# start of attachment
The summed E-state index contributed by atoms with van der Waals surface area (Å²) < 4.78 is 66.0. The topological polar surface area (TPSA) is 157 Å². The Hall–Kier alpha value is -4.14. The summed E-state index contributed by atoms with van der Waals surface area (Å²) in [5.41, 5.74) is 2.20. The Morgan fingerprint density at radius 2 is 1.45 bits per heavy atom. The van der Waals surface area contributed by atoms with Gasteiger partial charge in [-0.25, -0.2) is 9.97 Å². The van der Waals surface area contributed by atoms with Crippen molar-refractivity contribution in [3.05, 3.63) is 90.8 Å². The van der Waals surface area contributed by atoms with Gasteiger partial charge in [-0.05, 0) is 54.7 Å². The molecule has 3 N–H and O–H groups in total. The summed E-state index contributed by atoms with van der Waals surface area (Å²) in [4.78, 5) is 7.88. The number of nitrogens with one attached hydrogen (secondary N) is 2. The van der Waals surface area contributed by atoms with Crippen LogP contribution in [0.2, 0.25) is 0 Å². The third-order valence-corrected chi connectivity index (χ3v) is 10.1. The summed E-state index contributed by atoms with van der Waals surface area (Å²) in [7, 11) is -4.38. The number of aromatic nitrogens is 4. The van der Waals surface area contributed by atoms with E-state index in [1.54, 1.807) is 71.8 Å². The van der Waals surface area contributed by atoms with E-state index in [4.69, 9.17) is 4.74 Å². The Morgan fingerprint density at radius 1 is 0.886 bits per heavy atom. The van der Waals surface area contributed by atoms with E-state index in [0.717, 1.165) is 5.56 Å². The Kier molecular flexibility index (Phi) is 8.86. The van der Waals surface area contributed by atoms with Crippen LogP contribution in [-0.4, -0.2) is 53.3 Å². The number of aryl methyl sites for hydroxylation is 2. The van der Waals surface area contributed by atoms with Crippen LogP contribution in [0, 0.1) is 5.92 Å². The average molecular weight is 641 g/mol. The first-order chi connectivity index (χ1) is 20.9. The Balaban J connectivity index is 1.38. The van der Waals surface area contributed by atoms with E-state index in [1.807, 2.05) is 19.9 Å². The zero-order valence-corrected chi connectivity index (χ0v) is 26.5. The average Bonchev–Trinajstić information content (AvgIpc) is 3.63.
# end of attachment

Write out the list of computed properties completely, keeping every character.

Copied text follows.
The summed E-state index contributed by atoms with van der Waals surface area (Å²) < 4.78 is 66.0. The topological polar surface area (TPSA) is 157 Å². The Hall–Kier alpha value is -4.14. The summed E-state index contributed by atoms with van der Waals surface area (Å²) in [5.41, 5.74) is 2.20. The Morgan fingerprint density at radius 2 is 1.45 bits per heavy atom. The van der Waals surface area contributed by atoms with Gasteiger partial charge in [-0.25, -0.2) is 9.97 Å². The van der Waals surface area contributed by atoms with Crippen molar-refractivity contribution in [3.05, 3.63) is 90.8 Å². The van der Waals surface area contributed by atoms with Gasteiger partial charge in [-0.05, 0) is 54.7 Å². The molecule has 3 N–H and O–H groups in total. The summed E-state index contributed by atoms with van der Waals surface area (Å²) in [4.78, 5) is 7.88. The number of nitrogens with one attached hydrogen (secondary N) is 2. The van der Waals surface area contributed by atoms with Crippen LogP contribution in [0.2, 0.25) is 0 Å². The third-order valence-corrected chi connectivity index (χ3v) is 10.1. The summed E-state index contributed by atoms with van der Waals surface area (Å²) in [7, 11) is -4.38. The number of aromatic nitrogens is 4. The van der Waals surface area contributed by atoms with E-state index in [1.54, 1.807) is 71.8 Å². The van der Waals surface area contributed by atoms with E-state index in [4.69, 9.17) is 4.74 Å². The Morgan fingerprint density at radius 1 is 0.886 bits per heavy atom. The van der Waals surface area contributed by atoms with E-state index in [0.717, 1.165) is 5.56 Å². The Kier molecular flexibility index (Phi) is 8.86. The van der Waals surface area contributed by atoms with Crippen LogP contribution in [-0.4, -0.2) is 53.3 Å². The number of aryl methyl sites for hydroxylation is 2. The van der Waals surface area contributed by atoms with Crippen LogP contribution in [0, 0.1) is 5.92 Å². The average molecular weight is 641 g/mol. The first-order chi connectivity index (χ1) is 20.9. The Balaban J connectivity index is 1.38. The van der Waals surface area contributed by atoms with E-state index in [1.807, 2.05) is 19.9 Å². The zero-order valence-corrected chi connectivity index (χ0v) is 26.5. The average Bonchev–Trinajstić information content (AvgIpc) is 3.63.